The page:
paul at kraus-haus.org
Wed May 29 14:01:59 UTC 2013
On May 29, 2013, at 7:58 AM, Jason Birch <jbirch at jbirch.net> wrote:
>> Seriously, that explanation about different hours is not enough to prevent
>> at least useful option.
>> sleep -f 1h
>> (-f means force convert, without it you can see good explanation why sleep
>> for 1 hour will be not sleep for 1 hour, and etc, and not get sleep at
> Do one thing, and do it well. What you have proposed involves:
> * an additional force flag
> * interpolation of what follows the force flag (does m mean minutes, or
> * expectations around time, time zones, and what an hours is.
> That fails the litmus test on complexity for me personally - it seems like
> a lot of complexity for not much gain.
Agreed. When I first started dealing with Unix professionally (1995, I started playing with Unix-like OSes almost 10 years earlier) I was taught that each Unix command does one thing and does it well. That simplicity is one of the core strengths of Unix (and Unix-like) OSes. With the popularization of Linux I see many movements towards a "dumbing down" of the OS, making it behave more like more common OSes, even if those changes make it less robust and flexible.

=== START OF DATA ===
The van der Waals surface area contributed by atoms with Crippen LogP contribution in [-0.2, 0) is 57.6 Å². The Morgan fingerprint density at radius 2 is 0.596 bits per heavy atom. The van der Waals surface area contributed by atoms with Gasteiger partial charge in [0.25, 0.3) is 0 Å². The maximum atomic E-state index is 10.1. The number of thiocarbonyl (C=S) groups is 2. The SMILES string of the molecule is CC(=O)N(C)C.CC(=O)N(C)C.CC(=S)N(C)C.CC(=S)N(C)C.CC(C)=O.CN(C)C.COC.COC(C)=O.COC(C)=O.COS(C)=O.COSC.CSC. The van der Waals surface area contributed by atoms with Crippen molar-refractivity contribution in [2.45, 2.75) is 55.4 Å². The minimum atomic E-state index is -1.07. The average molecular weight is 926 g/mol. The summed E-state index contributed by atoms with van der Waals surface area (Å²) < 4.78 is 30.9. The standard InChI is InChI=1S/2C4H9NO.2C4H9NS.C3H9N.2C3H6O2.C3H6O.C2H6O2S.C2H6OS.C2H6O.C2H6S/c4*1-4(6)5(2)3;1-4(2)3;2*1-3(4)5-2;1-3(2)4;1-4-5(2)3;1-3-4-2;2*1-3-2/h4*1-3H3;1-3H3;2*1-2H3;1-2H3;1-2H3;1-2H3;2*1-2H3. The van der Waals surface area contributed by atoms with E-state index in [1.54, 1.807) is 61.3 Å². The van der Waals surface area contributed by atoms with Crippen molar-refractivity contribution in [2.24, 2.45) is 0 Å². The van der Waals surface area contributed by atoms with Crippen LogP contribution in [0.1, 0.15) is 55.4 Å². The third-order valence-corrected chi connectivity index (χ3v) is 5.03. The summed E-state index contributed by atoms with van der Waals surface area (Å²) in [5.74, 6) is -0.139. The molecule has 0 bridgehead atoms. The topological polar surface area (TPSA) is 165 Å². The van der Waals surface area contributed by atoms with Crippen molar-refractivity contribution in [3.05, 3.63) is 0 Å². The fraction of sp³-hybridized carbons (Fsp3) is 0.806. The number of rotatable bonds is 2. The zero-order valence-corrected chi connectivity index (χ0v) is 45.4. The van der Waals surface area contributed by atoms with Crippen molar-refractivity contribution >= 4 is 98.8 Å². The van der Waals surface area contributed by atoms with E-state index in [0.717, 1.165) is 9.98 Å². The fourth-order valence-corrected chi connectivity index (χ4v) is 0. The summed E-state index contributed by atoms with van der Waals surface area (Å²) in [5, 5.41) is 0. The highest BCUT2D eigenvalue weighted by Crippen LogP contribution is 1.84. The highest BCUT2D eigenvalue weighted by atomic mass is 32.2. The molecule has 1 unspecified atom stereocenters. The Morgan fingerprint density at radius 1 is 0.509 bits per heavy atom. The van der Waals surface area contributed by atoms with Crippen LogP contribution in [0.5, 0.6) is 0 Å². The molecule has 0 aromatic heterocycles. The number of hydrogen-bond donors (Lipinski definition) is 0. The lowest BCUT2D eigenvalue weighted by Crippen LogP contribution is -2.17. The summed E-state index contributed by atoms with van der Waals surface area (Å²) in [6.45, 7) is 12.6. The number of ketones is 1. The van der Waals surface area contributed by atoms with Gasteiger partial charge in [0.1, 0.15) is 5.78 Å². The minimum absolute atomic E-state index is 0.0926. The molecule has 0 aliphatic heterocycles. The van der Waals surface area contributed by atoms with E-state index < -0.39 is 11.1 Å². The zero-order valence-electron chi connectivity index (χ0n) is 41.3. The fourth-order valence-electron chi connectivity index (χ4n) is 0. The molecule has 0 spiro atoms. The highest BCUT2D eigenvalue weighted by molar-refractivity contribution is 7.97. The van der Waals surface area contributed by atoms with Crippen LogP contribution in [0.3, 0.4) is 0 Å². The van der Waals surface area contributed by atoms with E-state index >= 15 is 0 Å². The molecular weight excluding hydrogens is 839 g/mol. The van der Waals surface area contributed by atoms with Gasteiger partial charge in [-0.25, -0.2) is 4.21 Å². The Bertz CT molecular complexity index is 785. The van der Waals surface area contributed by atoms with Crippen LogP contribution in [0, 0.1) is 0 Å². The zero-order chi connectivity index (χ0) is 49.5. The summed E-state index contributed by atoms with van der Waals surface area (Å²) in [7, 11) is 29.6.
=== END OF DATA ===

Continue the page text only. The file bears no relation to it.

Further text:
One of the reasons I choose FreeBSD over Linux in many cases is that FreeBSD is closer to the roots of Unix in terms of keeping things simple and reliability being more important than convenience.
Disclaimer: I spent most of my time between 1995 and 2012 managing Solaris systems. An occasional Linux system would crop up. When I started really looking at FreeBSD in 2012 (I wanted ZFS and OpenSolaris / OpenIndiana / NexentaCore / Illumos did not support my hardware) I was very happily surprised that it "felt" like a grown up OS and not the toy that many Linux distributions feel like to me.
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